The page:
Still have good friends from your playing days?
We’ve got the NHLPA alumni, and it’s nice we can make contact again if we need. I’ve crossed paths with Mathieu Schneider and Vinny Damphousse, who were my roommates throughout the Stanley Cup playoffs. You can go three or four years without talking to each other, and then send a quick email and catch up. Paul DiPietro was overseas and I got his text number and we start bickering back and forth, texting. It’s nice to see how everyone’s doing – I’m still in touch with Brian Bellows in Minnesota. And, thankfully with the Montreal Canadiens Alumni, guys still get to catch a few games here and there in the Alumni lounge in Montreal. As for keeping in contact though, everyone’s moving on and doing their own thing. I got out of hockey, so it’s a little harder to keep in touch with everyone. Some players go to the media, or take part in sports radio, but I decided to completely disappear from hockey. I had my time – I had a lot of fun – and am now moving on, raising my kids. I’m very happy with my nine-to-five job.
But I didn’t forget (my experience), and I’m grateful for hockey fans. I feel blessed that I’m invited as a former hockey player, representing the Montreal Canadiens and the NHL Alumni Association through hockey tournaments, games, and fundraisers across Canada. So that’s fun. Also, to be Marcel Dionne’s younger brother, that means something the older groups that saw my brother play … I have all kinds of stories to tell, and share how hockey was back then, and how it is today.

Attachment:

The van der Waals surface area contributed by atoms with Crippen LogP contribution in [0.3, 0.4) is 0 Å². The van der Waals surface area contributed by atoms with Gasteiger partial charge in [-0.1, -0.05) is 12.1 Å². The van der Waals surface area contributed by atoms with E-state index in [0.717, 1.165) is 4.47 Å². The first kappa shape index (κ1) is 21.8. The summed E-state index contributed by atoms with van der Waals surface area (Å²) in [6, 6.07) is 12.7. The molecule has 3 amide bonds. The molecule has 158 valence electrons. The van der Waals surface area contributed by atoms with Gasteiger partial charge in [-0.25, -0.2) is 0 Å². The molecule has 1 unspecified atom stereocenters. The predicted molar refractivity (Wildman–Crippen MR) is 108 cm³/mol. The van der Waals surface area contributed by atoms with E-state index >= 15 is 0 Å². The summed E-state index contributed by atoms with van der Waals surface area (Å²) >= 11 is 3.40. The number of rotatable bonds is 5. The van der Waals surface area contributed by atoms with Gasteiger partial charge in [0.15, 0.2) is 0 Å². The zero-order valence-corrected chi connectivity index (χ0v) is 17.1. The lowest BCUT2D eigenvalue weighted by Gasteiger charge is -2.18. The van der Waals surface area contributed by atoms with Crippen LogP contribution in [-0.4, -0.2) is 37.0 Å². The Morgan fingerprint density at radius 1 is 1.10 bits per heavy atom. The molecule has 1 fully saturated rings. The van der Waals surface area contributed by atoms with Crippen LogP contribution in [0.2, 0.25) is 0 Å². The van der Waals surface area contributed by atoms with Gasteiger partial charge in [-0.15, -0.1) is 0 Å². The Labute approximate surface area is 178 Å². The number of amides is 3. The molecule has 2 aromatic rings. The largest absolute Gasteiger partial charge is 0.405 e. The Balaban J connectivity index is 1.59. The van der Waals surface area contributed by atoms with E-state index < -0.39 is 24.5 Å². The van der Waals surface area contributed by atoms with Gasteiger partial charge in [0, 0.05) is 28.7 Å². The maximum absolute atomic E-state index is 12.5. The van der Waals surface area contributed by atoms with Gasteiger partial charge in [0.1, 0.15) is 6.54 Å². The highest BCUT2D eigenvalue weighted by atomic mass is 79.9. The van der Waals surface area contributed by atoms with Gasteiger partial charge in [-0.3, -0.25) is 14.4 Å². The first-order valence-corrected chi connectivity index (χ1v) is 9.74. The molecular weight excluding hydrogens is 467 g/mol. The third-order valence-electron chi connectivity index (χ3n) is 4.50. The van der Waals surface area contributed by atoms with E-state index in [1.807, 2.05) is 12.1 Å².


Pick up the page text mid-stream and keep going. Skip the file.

And that’s when it started that the rookies would buy dinner for the team. One time, luckily, there were three or four of us (rookies) and the bill came out to $40,000. It was pretty crazy.
On rookie hazing and team jokesters:
When I got to the leagues, the hazing part – shaving hair and eyebrows – the league stepped in and decided not to do that anymore. And that’s when it started that the rookies would buy dinner for the team. One time, luckily, there were three or four of us rookies and the bill came out to $40,000. It was pretty crazy. And at that time I wasn’t making much money, so our captain Guy Carbonneau had to pay for it, and the amount was to be deducted from my paycheque. That’s how small credit I had available on my credit card. The big jokesters on our team were Mike Keane and Lyle Odelein and Shayne Corson. We had a divide of French guys and English guys in dressing room, and I was pretty much in between because I spoke full English and spoke very well in French. The camaraderie, we had a lot of fun, played a lot of jokes. Sometimes we got on each others nerves, but to become a Stanley Cup Champion, you have to set your differences aside and go along with it. The experience was very memorable for me.